Performing Arts
© Mike Keenan


Dr. Samantha Nutt - War Child Canada at Shaw

Dr. Samantha Nutt Leaving the "Nutt house" as she teasingly describes it, upon graduation from McMaster University, Dr. Samantha Nutt travelled to Somalia as part of a UNICEF team investigating maternal and child health after that county's civil war. She was never the same. "My experience in Somalia changed my life," says the founder of international advocacy and aid organization War Child Canada in 1999. "War profoundly affected my life, and I think that if I didn't get up everyday and try to do something about it in some way, that it would probably overcome me."

On another beautiful Sunday in Niagara on the Lake at the Royal George Theatre, Dr. Nutt was the fourth and concluding speaker in Shaw's lecture series. She has worked in Iraq, Afghanistan, The Democratic Republic of Congo, Liberia, Sierra Leone, Somalia, Iraq, Burundi, northern Uganda and the Thai-Burmese border. The thirty-nine-year old candidly described what she thought was a near death experience while in the Congo. Child warriors as young as ten, equipped with lightweight AK-47 guns capable of discharging 600 rounds per minute, grenade launchers and mortars, attacked a nearby building as she and others huddled in total blackness in a hotel basement, dramatically rescued at the last minute by a courageous Canadian peacekeeper.

Global Television, the National Post, Flare magazine, Chatelaine magazine and the CBC, among many other media outlets have recognized Dr. Nutt's devotion to human rights and social justice. She was recognized by Maclean's magazine as one of "12 Canadians Making a Difference" as well as Hello! Canada's "Ten Outstanding Canadian Women". Time magazine declared her as "One of Canada's Five Leading Activists" and she was honoured with the Globe and Mail's "Top 40 Under 40" award.

Dr. Nutt described Canada's abysmal record vis-à-vis selling weapons to third world countries and our minimal corresponding foreign aid, not anything to boast about by our politicians. We are sixth in total sales of weaponry behind only the five super powers in the Security Council, all armed with veto power to protect their good names. And, we do not come close to Lester Pearson's goal of a 0.7% GDP commitment to international aid, languishing at about .02%.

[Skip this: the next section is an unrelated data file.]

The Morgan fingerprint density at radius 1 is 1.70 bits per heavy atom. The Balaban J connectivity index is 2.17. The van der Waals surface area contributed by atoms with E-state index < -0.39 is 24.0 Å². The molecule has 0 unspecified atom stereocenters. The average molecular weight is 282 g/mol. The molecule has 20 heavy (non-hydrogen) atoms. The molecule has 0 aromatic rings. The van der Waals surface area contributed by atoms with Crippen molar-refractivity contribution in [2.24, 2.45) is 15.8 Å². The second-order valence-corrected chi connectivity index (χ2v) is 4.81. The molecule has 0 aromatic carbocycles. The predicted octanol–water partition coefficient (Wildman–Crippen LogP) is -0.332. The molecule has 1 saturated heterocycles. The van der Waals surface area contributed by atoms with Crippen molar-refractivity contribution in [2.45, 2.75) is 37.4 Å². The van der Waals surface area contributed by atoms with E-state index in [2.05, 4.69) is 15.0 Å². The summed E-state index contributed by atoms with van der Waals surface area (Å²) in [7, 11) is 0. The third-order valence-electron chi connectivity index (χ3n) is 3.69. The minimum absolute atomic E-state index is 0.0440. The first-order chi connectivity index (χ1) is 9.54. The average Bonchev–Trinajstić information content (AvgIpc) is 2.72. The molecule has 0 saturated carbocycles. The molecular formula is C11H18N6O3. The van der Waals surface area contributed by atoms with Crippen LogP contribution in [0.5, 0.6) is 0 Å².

Dr. Nutt described the devastating effect of war on women and children to the hushed Niagara crowd as well as the loss of one of her many female friends, assassinated by the Taliban after she was elected to the provisional government in Iraq. She outlined how warfare results in states laden with rich natural resources such as the Congo with its diamonds and precious metals used in computers and cell phones.

"What can we do?" she rhetorically asks and quickly answers that we can first become informed by reading about child soldiers, areas of conflict and human rights, next, ask questions regarding our investments related to those issues and finally, donate to competent NGO's such as War Child Canada.

Dr. Samantha Nutt and husband, Dr. Eric Hoskins, are the driving force behind War Child Canada, an organization through which Canada's leading rock bands perform benefit concerts attracting hundreds of thousands of youth, who also learn about threats to peace, such as the trade in small arms and conflict diamonds.

Today, the organization sponsors eight projects in Ethiopia, Sierra Leone, Thailand, Colombia, Uganda, Iraq, Pakistan, and Afghanistan. As a result, thousands of Canadian and American youth have become peace activists, along with a number of socially committed musicians who would not otherwise have an NGO vehicle for expressing their concern.

During her talk, Dr. Nutt frequently mentioned the work of Much Music, and Niagarans will recall St. Catharines' Jennifer Hollett, former Much Music VJ who worked in Afghanistan and in 2006, volunteered with Care Canada, touring Canadian Secondary Schools and speaking to youth about her experiences in Kenya.

Jennifer competed in many Niagara Model United Nations programs organized by the Council on World Affairs of Canada. This NGO has provided access to world issues for youth for over twenty years and is currently developing a prototype "forum" in Fort Erie, sponsored by Rotary International hopefully to be initiated in all Niagara secondary schools next year.

What Nutt and COWAC have found is that Canadian youth desperately want to be heard and empowered. They wish for opportunities to voice their concern about global issues; however, they rarely succeed, not given the opportunity by media to be recognized. Check out this websites for more information: War Child Canada at http://www.warchild.ca/

Samantha and her husband believe that even in the most remote areas of the world, Canada is held in high regard. "Much of it is earned, some of it by chance, and we don't use it nearly enough, which is a great tragedy. Other countries see us as being able to influence the United States positively, and by working with them, to have a positive influence on the world. We haven't taken this seriously enough because when we do something, others believe we are doing it for the right reason."

Let's hope that a newly-elected American President and our P.M. both do "the right thing" when it comes to the merging of social conscience with international relations. That would make Samantha very happy.


Samantha Nutt: Damned Nations

Samantha Nutt - full show


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